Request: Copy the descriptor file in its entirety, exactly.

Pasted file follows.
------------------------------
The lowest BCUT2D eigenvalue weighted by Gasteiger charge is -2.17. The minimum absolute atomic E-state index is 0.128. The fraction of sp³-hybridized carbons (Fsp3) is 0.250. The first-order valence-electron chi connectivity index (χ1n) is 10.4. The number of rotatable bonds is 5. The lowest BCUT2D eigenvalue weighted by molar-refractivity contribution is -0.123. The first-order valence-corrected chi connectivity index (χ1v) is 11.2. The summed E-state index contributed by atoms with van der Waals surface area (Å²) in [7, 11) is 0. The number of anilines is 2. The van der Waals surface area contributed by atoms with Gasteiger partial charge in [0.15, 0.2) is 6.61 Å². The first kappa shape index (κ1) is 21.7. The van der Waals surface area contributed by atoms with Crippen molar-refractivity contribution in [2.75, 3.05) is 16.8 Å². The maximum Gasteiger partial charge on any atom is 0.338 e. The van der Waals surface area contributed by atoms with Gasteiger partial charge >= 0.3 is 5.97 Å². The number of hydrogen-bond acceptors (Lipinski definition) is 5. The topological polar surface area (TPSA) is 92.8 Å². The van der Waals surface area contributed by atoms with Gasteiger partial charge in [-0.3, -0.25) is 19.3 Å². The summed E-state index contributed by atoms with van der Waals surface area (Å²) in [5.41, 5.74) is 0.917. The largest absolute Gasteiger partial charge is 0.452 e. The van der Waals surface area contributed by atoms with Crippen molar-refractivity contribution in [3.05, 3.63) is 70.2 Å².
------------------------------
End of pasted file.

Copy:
The lowest BCUT2D eigenvalue weighted by Gasteiger charge is -2.17. The minimum absolute atomic E-state index is 0.128. The fraction of sp³-hybridized carbons (Fsp3) is 0.250. The first-order valence-electron chi connectivity index (χ1n) is 10.4. The number of rotatable bonds is 5. The lowest BCUT2D eigenvalue weighted by molar-refractivity contribution is -0.123. The first-order valence-corrected chi connectivity index (χ1v) is 11.2. The summed E-state index contributed by atoms with van der Waals surface area (Å²) in [7, 11) is 0. The number of anilines is 2. The van der Waals surface area contributed by atoms with Gasteiger partial charge in [0.15, 0.2) is 6.61 Å². The first kappa shape index (κ1) is 21.7. The van der Waals surface area contributed by atoms with Crippen molar-refractivity contribution in [2.75, 3.05) is 16.8 Å². The maximum Gasteiger partial charge on any atom is 0.338 e. The van der Waals surface area contributed by atoms with Gasteiger partial charge >= 0.3 is 5.97 Å². The number of hydrogen-bond acceptors (Lipinski definition) is 5. The topological polar surface area (TPSA) is 92.8 Å². The van der Waals surface area contributed by atoms with Gasteiger partial charge in [-0.3, -0.25) is 19.3 Å². The summed E-state index contributed by atoms with van der Waals surface area (Å²) in [5.41, 5.74) is 0.917. The largest absolute Gasteiger partial charge is 0.452 e. The van der Waals surface area contributed by atoms with Crippen molar-refractivity contribution in [3.05, 3.63) is 70.2 Å².